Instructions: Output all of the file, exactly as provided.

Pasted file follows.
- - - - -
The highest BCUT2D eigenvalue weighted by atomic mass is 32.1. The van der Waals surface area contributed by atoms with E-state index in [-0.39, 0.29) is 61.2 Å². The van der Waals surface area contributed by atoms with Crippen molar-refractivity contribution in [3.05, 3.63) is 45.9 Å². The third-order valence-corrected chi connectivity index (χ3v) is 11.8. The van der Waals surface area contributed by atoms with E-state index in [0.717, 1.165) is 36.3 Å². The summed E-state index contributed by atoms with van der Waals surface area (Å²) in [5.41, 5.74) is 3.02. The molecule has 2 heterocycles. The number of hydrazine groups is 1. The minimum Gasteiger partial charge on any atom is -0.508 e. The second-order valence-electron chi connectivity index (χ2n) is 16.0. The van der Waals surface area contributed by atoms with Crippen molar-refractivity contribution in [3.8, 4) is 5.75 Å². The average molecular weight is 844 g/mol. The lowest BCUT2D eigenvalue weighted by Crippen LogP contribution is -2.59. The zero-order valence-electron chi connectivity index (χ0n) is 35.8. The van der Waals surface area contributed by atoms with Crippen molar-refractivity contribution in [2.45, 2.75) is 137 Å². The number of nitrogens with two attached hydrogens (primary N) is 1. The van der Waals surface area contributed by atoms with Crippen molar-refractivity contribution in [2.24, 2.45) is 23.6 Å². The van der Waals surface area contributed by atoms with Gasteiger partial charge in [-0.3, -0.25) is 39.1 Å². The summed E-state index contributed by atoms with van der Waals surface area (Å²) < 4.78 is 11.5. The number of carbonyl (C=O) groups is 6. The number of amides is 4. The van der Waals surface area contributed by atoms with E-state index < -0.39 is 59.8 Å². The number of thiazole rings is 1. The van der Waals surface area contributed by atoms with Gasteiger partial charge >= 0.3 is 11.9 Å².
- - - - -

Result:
The highest BCUT2D eigenvalue weighted by atomic mass is 32.1. The van der Waals surface area contributed by atoms with E-state index in [-0.39, 0.29) is 61.2 Å². The van der Waals surface area contributed by atoms with Crippen molar-refractivity contribution in [3.05, 3.63) is 45.9 Å². The third-order valence-corrected chi connectivity index (χ3v) is 11.8. The van der Waals surface area contributed by atoms with E-state index in [0.717, 1.165) is 36.3 Å². The summed E-state index contributed by atoms with van der Waals surface area (Å²) in [5.41, 5.74) is 3.02. The molecule has 2 heterocycles. The number of hydrazine groups is 1. The minimum Gasteiger partial charge on any atom is -0.508 e. The second-order valence-electron chi connectivity index (χ2n) is 16.0. The van der Waals surface area contributed by atoms with Crippen molar-refractivity contribution in [3.8, 4) is 5.75 Å². The average molecular weight is 844 g/mol. The lowest BCUT2D eigenvalue weighted by Crippen LogP contribution is -2.59. The zero-order valence-electron chi connectivity index (χ0n) is 35.8. The van der Waals surface area contributed by atoms with Crippen molar-refractivity contribution in [2.45, 2.75) is 137 Å². The number of nitrogens with two attached hydrogens (primary N) is 1. The van der Waals surface area contributed by atoms with Crippen molar-refractivity contribution in [2.24, 2.45) is 23.6 Å². The van der Waals surface area contributed by atoms with Gasteiger partial charge in [-0.3, -0.25) is 39.1 Å². The summed E-state index contributed by atoms with van der Waals surface area (Å²) < 4.78 is 11.5. The number of carbonyl (C=O) groups is 6. The number of amides is 4. The van der Waals surface area contributed by atoms with E-state index < -0.39 is 59.8 Å². The number of thiazole rings is 1. The van der Waals surface area contributed by atoms with Gasteiger partial charge >= 0.3 is 11.9 Å².